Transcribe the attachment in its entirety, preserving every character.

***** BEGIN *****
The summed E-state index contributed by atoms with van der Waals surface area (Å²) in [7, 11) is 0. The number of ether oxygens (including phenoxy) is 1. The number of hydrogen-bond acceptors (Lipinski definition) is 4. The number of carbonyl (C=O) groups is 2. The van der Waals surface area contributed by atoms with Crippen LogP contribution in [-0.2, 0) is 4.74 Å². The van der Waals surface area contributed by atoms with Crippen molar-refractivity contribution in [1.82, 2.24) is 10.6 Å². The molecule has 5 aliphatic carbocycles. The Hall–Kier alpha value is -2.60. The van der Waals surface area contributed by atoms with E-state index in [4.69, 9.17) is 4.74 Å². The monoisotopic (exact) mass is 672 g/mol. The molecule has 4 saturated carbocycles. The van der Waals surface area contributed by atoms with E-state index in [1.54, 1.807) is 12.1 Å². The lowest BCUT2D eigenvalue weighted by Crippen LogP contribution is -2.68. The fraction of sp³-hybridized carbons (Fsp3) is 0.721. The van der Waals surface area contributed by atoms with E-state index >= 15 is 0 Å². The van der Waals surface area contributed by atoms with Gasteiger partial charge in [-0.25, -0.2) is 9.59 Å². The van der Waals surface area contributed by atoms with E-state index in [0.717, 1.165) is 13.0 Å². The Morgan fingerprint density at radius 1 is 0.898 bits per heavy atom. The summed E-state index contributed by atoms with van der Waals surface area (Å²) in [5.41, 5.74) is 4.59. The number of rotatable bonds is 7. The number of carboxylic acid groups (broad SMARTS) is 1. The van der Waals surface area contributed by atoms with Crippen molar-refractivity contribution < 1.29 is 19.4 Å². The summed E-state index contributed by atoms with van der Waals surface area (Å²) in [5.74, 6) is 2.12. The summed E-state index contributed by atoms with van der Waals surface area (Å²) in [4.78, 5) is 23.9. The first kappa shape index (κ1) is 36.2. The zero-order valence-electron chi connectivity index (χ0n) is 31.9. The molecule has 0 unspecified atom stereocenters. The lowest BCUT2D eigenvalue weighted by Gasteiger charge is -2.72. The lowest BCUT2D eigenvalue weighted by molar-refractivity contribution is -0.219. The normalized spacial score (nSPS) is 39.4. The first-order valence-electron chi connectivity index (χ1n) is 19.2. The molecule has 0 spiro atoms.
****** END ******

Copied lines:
The summed E-state index contributed by atoms with van der Waals surface area (Å²) in [7, 11) is 0. The number of ether oxygens (including phenoxy) is 1. The number of hydrogen-bond acceptors (Lipinski definition) is 4. The number of carbonyl (C=O) groups is 2. The van der Waals surface area contributed by atoms with Crippen LogP contribution in [-0.2, 0) is 4.74 Å². The van der Waals surface area contributed by atoms with Crippen molar-refractivity contribution in [1.82, 2.24) is 10.6 Å². The molecule has 5 aliphatic carbocycles. The Hall–Kier alpha value is -2.60. The van der Waals surface area contributed by atoms with E-state index in [4.69, 9.17) is 4.74 Å². The monoisotopic (exact) mass is 672 g/mol. The molecule has 4 saturated carbocycles. The van der Waals surface area contributed by atoms with E-state index in [1.54, 1.807) is 12.1 Å². The lowest BCUT2D eigenvalue weighted by Crippen LogP contribution is -2.68. The fraction of sp³-hybridized carbons (Fsp3) is 0.721. The van der Waals surface area contributed by atoms with E-state index >= 15 is 0 Å². The van der Waals surface area contributed by atoms with Gasteiger partial charge in [-0.25, -0.2) is 9.59 Å². The van der Waals surface area contributed by atoms with E-state index in [0.717, 1.165) is 13.0 Å². The Morgan fingerprint density at radius 1 is 0.898 bits per heavy atom. The summed E-state index contributed by atoms with van der Waals surface area (Å²) in [5.41, 5.74) is 4.59. The number of rotatable bonds is 7. The number of carboxylic acid groups (broad SMARTS) is 1. The van der Waals surface area contributed by atoms with Crippen molar-refractivity contribution < 1.29 is 19.4 Å². The summed E-state index contributed by atoms with van der Waals surface area (Å²) in [5.74, 6) is 2.12. The summed E-state index contributed by atoms with van der Waals surface area (Å²) in [4.78, 5) is 23.9. The first kappa shape index (κ1) is 36.2. The zero-order valence-electron chi connectivity index (χ0n) is 31.9. The molecule has 0 unspecified atom stereocenters. The lowest BCUT2D eigenvalue weighted by Gasteiger charge is -2.72. The lowest BCUT2D eigenvalue weighted by molar-refractivity contribution is -0.219. The normalized spacial score (nSPS) is 39.4. The first-order valence-electron chi connectivity index (χ1n) is 19.2. The molecule has 0 spiro atoms.